[Note 1] In Spark (Nora Young 2013), it is suggested that the withholding of cellphones, at the entrance, contributes to the immersive power of  the experience.
[Note 2] Parise’s description makes it clear that not only was she affected by the events, but affected them as well, a radical idea in face of what is normal assumed about theatre.
[Note 3] Remember that for Latour, good science, the endeavour towards better articulation, is risky! (Latour 2004:216)
[Note 4] This is an idea that I think Latour would be fond of (2002)

Latour, Bruno
2002 What Is Iconoclash? Or Is There a World Beyond the Image Wars. In ICONOCLASH: Beyond the Image Wars in Science, Religion and Art. Bruno Latour, Peter Weibel, eds. Pp.15-40. Cambridge: The MIT Press.
2004   How to Talk About the Body: The Normative Dimension of Science Studies. Body & Society 10(2-3):205-229.
Marks, Laura
2004   Haptic Visuality: Touching with the Eyes. Framework, The Finnish Art Review.
Young, Nora
2013   Immersive Theatre. Spark, CBC Radio, January 11, 2013.

Quantum physics meet anthropological theory. In what follows, I attempt a discussion of the relevance of the concept of spooky action for the understanding of Donna Haraway’s argument about the “dance[s] of encounters” (2007:4) of multispecies. It will serve, hopefully, as a “capacity building block” [Note 1], like ‘malettes à odeurs’ (odour kits) used for the training of ‘noses’ (Latour 2004:206-207), to “learn to be affected” (Latour 2004:205) by new distinctions in the world, and develop better articulations of them (Latour 2004:209-213) as a result. For Latour, learning to be affected is the fate of having a body (2004:205). Far from being a static entity, the body “leaves a dynamic trajectory by which we learn to register and become sensitive to what the world is made of” (2004:206), and it must thus be defined relationally. Understanding spooky action will allow us to register new differences we were previously inarticulate about. These new contrasts, in turn, will expand our sensory worlds, as he would argue (2004:211), an idea in line with the ‘dynamic trajectory’ of the ever-learning body. It is this perspective of experiencing a wider world of possibilities that, I think, Haraway is alluding to in her question “Whom and what do I touch when I touch my dog?” (2007:3). But first, let me dwell, for a moment, on the quantum physics concept of spooky action.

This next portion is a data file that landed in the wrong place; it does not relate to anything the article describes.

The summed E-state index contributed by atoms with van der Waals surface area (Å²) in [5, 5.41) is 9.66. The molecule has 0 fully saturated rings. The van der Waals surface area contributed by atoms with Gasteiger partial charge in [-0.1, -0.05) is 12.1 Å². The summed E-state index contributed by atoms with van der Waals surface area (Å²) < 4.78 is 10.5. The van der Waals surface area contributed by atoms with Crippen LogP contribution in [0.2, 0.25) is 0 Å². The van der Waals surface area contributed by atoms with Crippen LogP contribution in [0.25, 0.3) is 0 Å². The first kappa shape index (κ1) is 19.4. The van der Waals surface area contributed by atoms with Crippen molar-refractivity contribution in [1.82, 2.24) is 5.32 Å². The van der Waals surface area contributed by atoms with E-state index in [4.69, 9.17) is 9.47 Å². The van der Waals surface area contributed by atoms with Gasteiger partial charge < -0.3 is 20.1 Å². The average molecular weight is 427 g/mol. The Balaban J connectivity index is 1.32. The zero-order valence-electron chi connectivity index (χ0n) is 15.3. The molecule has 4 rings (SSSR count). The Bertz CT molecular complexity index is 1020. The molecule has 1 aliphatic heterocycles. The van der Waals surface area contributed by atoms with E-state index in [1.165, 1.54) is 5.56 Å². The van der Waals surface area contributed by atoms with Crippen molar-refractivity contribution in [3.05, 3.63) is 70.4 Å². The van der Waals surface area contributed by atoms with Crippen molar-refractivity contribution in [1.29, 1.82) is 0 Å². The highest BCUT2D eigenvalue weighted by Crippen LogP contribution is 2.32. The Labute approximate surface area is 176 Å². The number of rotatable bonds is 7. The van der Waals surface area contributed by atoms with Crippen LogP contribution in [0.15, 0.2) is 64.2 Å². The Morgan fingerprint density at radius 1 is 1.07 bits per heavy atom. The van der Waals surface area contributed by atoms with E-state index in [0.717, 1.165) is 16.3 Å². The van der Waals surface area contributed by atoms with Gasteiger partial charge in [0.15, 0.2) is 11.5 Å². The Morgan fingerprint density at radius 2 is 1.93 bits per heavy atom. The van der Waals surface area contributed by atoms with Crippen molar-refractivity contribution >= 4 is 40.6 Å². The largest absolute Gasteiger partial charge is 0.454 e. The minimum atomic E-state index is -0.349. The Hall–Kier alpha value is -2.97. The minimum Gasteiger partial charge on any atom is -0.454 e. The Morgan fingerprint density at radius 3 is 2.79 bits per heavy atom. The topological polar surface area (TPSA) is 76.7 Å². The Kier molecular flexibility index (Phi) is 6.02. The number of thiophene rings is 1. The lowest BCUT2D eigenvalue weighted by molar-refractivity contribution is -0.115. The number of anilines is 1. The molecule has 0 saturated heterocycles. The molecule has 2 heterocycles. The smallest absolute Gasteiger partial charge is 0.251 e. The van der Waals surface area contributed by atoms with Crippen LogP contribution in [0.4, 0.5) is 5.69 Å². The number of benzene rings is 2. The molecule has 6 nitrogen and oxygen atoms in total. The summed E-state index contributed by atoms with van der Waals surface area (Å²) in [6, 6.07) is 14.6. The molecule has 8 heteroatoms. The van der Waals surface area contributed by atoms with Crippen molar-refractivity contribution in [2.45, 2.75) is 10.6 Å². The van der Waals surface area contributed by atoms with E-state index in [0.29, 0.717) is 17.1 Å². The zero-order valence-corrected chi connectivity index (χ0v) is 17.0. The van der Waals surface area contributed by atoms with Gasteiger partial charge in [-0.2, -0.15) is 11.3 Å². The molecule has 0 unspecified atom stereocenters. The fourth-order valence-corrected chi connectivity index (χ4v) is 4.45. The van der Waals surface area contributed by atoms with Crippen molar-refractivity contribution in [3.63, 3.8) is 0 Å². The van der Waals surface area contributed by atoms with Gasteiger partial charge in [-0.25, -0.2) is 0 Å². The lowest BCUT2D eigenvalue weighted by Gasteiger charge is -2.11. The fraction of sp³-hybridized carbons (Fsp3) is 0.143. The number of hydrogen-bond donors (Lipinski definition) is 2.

‘Spooky action at a distance’ refers to the phenomenon of particles that, despite the magnitude of the distance that might have come to separate them, continue to be mutually influencing. It implies that, in the universe, distance does not equal independence. From this insight emerged the quantum field, in which space is not defined by emptiness or fullness, since it allows non-proximate things to be entangled. These concepts explicitly call for, and invoke, a reconceptualization of space and time. No longer is an event restricted to its immediacy and locality. Instead, it suddenly seems to us that the apparent defined boundaries of bodies and events are blurry, for there are no identifiable beginning or end to a state of affection.

Jim's Dog

Jim’s Dog